State’s largest teachers union outlines demands, threatens walkout state enidnews.com cse education level

OKLAHOMA CITY — teachers threatened thursday to walk out of classrooms and force school closures starting april 2 unless lawmakers find a way to increase state spending by nearly $1.5 billion.

“schools will stay closed until we get what we’re asking for,” said alicia priest, president of oklahoma education association, the state’s largest teachers union that represents thousands of educators across oklahoma.

After years of doing more with less — educating students with out-of-date curriculum and no textbooks and cramming classrooms so full of students that teachers can’t provide necessary, individualized attention — it’s time to demand change, priest said. Meanwhile, thousands of educators are leaving the state or the profession in search of better-paying opportunities, she said.

“we want them to pass a budget that includes a meaningful pay raise for education support professionals, for teachers and state employees,” priest said.Pass budget “we want them to pass a budget that turns around decades of underfunding and budget cuts and begins reinvesting in our public schools and our essential state services.”

Under state law, the legislature is required to pass a budget funding education by april 1, priest said. If lawmakers fail to comply with state law, teachers will walk out of classrooms, she said.

"Across our state, the last several months have been filled with much discussion about the need for a teacher pay raise," he said in a statement released thursday. "From nearby coffee shops to online social media, oklahomans have made it clear that we must address this critical issue. Our teachers deserve better.

"The time is now for our legislators to act. I have invested many hours since mid-february talking with superintendents from across oklahoma about this urgent issue, as well as meeting with state and local leaders of educational organizations, including, most importantly, the enid education association," floyd said. "It has been beneficial for me to hear their perspectives, ideas and concerns.Public school I believe we share a common, sincere hope that this situation can be resolved quickly for the benefit of school employees and without a negative impact to our students. I will ask our board of education members monday night to approve a resolution asking state leaders to pass with urgency legislation that will increase pay for teachers and support employees, as well as improve operational education funding. I am grateful our local legislators have voted for teacher pay raises in the past, and I encourage them to stay the course until the job is done.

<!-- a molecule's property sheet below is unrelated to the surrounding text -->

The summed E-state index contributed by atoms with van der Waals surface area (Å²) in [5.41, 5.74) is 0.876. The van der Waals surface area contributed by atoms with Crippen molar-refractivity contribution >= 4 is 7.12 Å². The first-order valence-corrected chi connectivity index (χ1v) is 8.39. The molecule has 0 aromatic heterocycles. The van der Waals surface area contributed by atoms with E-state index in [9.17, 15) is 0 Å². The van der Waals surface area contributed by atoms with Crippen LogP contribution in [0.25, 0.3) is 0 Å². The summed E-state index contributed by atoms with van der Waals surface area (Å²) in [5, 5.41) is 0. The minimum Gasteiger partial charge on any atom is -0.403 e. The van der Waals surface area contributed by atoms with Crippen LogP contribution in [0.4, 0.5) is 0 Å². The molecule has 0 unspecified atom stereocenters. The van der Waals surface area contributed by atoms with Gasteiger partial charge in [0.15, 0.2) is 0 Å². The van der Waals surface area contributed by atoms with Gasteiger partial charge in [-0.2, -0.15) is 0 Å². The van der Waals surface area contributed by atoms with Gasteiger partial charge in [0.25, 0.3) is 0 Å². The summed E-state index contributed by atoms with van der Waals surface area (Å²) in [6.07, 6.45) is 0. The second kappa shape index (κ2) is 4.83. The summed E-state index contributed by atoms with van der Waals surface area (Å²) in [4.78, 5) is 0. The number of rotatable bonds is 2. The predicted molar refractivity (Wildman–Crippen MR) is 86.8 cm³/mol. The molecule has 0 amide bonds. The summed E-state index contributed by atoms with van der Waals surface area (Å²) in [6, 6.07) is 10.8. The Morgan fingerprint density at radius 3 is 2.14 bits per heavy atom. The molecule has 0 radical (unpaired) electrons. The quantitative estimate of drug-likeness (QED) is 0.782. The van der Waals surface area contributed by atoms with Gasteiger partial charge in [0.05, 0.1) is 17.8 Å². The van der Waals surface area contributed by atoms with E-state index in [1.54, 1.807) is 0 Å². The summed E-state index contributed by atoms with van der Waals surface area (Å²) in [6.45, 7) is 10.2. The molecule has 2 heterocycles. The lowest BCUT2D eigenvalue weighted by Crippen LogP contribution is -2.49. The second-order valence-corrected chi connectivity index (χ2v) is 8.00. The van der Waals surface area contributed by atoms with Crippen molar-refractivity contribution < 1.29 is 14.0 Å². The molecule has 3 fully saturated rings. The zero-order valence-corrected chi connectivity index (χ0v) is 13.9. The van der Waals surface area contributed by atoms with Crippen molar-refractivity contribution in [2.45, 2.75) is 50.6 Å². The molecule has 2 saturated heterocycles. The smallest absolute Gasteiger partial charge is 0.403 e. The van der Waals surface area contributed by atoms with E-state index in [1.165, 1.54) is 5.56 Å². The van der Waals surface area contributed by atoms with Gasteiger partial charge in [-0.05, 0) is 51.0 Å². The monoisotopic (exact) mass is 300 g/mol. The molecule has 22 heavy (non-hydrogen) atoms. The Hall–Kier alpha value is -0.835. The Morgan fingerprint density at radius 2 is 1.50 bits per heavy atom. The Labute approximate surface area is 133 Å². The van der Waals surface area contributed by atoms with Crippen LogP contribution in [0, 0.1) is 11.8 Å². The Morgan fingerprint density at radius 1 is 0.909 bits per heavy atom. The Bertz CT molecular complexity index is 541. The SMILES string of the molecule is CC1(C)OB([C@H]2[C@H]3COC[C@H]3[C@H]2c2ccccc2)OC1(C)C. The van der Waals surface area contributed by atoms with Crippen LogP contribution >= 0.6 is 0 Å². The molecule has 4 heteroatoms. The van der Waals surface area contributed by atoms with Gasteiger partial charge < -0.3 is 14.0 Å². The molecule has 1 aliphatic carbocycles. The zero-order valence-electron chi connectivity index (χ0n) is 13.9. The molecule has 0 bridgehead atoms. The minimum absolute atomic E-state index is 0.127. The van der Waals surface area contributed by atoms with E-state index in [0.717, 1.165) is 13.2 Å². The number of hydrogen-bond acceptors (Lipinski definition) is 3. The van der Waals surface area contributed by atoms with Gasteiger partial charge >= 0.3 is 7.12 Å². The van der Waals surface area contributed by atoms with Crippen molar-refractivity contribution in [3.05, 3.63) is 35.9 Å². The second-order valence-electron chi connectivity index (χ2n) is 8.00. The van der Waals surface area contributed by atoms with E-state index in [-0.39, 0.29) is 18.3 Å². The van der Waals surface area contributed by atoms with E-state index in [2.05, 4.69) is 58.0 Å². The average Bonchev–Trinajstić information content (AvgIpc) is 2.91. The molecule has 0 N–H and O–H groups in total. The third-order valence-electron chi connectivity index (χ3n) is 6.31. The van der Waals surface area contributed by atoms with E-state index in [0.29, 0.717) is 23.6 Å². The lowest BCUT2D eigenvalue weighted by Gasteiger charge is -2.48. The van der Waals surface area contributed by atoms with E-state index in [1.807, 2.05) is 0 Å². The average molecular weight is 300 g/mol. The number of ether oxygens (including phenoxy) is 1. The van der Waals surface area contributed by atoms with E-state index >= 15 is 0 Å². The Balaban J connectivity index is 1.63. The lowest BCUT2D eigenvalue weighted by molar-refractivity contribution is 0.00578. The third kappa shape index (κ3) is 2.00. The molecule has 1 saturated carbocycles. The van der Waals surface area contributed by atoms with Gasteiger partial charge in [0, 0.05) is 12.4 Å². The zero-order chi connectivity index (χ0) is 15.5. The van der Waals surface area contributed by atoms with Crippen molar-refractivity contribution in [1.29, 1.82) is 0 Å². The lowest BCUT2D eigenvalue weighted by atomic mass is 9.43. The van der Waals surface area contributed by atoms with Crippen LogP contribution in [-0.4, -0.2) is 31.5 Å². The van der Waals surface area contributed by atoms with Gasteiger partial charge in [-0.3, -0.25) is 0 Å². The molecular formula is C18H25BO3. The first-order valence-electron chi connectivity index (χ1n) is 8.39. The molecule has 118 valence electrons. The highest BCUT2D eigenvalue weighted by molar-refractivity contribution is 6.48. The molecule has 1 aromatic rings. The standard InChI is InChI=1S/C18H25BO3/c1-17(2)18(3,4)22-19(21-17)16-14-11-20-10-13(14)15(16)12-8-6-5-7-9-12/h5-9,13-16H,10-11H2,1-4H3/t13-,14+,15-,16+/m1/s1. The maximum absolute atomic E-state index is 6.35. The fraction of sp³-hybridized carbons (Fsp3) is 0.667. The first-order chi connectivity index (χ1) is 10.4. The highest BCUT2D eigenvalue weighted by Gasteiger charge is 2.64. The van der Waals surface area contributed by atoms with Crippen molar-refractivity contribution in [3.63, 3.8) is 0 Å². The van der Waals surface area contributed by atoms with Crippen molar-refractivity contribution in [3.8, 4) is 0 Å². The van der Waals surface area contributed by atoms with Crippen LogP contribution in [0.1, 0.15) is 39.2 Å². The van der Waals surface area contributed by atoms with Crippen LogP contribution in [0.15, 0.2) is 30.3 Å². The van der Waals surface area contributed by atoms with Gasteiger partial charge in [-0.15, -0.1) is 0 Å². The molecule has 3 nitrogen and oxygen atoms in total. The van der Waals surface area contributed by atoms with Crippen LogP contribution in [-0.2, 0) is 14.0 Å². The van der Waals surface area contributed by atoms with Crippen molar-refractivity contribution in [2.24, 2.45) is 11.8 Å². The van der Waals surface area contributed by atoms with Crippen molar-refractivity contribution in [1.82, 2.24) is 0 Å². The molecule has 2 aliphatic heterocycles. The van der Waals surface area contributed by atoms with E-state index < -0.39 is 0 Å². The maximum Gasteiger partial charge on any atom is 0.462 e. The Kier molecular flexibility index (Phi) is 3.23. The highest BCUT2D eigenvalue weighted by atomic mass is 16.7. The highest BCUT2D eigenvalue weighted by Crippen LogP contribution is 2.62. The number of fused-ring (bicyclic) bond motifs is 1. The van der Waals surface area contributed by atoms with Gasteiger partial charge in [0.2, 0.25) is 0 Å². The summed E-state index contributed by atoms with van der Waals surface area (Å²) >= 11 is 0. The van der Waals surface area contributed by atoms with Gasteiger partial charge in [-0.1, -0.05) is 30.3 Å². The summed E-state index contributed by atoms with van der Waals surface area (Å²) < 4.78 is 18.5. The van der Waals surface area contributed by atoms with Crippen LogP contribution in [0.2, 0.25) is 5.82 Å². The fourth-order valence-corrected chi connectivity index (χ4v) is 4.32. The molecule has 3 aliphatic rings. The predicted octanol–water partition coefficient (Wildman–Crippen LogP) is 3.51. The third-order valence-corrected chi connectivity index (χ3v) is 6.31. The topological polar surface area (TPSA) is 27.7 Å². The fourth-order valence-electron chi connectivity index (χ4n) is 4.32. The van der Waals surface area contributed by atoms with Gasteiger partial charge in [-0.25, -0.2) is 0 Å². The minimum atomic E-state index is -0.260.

"Many organizations are creating plans to solve the teacher pay problem, and some believe a teacher walkout is the only solution. I am still optimistic that this can be avoided. The goal is not a teacher walkout; the goal is a teacher pay raise and improved education funding — and we must make this happen.Pass budget at this time, it is critical that we encourage everyone —friends, neighbors, area parents, etc. — to contact legislators to let them know this issue must be addressed now."

“there’s some anger — real, true anger,” he said. “and it’s not just teachers. It’s parents and it’s superintendents and administrators as well.”

Rosecrants, who worked as an oklahoma city public school teacher prior to his election to the state house, said he made only $11,000 working as a teacher’s assistant his first year. And after six years as classroom teacher, he said he made about $35,400 — and that was in one of the better paying school districts.

“there was times where I had to choose, ‘do I put gas in the tank, or do I get food for my kids?’” he said, adding that he drives a 2006 PT cruiser that is falling apart.